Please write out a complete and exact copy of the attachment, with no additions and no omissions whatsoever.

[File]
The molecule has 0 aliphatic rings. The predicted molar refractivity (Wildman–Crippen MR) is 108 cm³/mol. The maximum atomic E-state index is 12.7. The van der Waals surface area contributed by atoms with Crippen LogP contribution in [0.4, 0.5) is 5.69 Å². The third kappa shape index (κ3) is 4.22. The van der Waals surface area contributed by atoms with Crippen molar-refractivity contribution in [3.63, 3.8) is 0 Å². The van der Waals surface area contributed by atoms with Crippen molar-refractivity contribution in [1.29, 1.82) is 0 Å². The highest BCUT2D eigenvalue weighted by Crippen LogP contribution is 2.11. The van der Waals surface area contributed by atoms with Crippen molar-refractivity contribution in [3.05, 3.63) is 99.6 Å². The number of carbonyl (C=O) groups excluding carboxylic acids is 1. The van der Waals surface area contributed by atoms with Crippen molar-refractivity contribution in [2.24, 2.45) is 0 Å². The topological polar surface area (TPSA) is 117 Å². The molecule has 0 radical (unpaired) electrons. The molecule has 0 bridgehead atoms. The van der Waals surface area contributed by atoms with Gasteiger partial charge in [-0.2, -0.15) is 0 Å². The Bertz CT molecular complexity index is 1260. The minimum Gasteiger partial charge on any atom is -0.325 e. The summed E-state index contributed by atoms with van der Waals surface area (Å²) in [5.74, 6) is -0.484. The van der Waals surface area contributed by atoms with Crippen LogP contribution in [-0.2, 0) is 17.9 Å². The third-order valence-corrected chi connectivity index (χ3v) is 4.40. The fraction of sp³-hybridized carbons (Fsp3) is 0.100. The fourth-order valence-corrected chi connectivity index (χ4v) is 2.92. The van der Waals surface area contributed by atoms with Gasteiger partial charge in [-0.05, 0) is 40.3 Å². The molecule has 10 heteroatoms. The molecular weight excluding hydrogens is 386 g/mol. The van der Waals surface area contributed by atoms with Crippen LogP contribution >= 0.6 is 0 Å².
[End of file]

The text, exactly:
The molecule has 0 aliphatic rings. The predicted molar refractivity (Wildman–Crippen MR) is 108 cm³/mol. The maximum atomic E-state index is 12.7. The van der Waals surface area contributed by atoms with Crippen LogP contribution in [0.4, 0.5) is 5.69 Å². The third kappa shape index (κ3) is 4.22. The van der Waals surface area contributed by atoms with Crippen molar-refractivity contribution in [3.63, 3.8) is 0 Å². The van der Waals surface area contributed by atoms with Crippen molar-refractivity contribution in [1.29, 1.82) is 0 Å². The highest BCUT2D eigenvalue weighted by Crippen LogP contribution is 2.11. The van der Waals surface area contributed by atoms with Crippen molar-refractivity contribution in [3.05, 3.63) is 99.6 Å². The number of carbonyl (C=O) groups excluding carboxylic acids is 1. The van der Waals surface area contributed by atoms with Crippen molar-refractivity contribution in [2.24, 2.45) is 0 Å². The topological polar surface area (TPSA) is 117 Å². The molecule has 0 radical (unpaired) electrons. The molecule has 0 bridgehead atoms. The van der Waals surface area contributed by atoms with Gasteiger partial charge in [-0.2, -0.15) is 0 Å². The Bertz CT molecular complexity index is 1260. The minimum Gasteiger partial charge on any atom is -0.325 e. The summed E-state index contributed by atoms with van der Waals surface area (Å²) in [5.74, 6) is -0.484. The van der Waals surface area contributed by atoms with Crippen LogP contribution in [-0.2, 0) is 17.9 Å². The third-order valence-corrected chi connectivity index (χ3v) is 4.40. The fraction of sp³-hybridized carbons (Fsp3) is 0.100. The fourth-order valence-corrected chi connectivity index (χ4v) is 2.92. The van der Waals surface area contributed by atoms with Gasteiger partial charge in [-0.05, 0) is 40.3 Å². The molecule has 10 heteroatoms. The molecular weight excluding hydrogens is 386 g/mol. The van der Waals surface area contributed by atoms with Crippen LogP contribution >= 0.6 is 0 Å².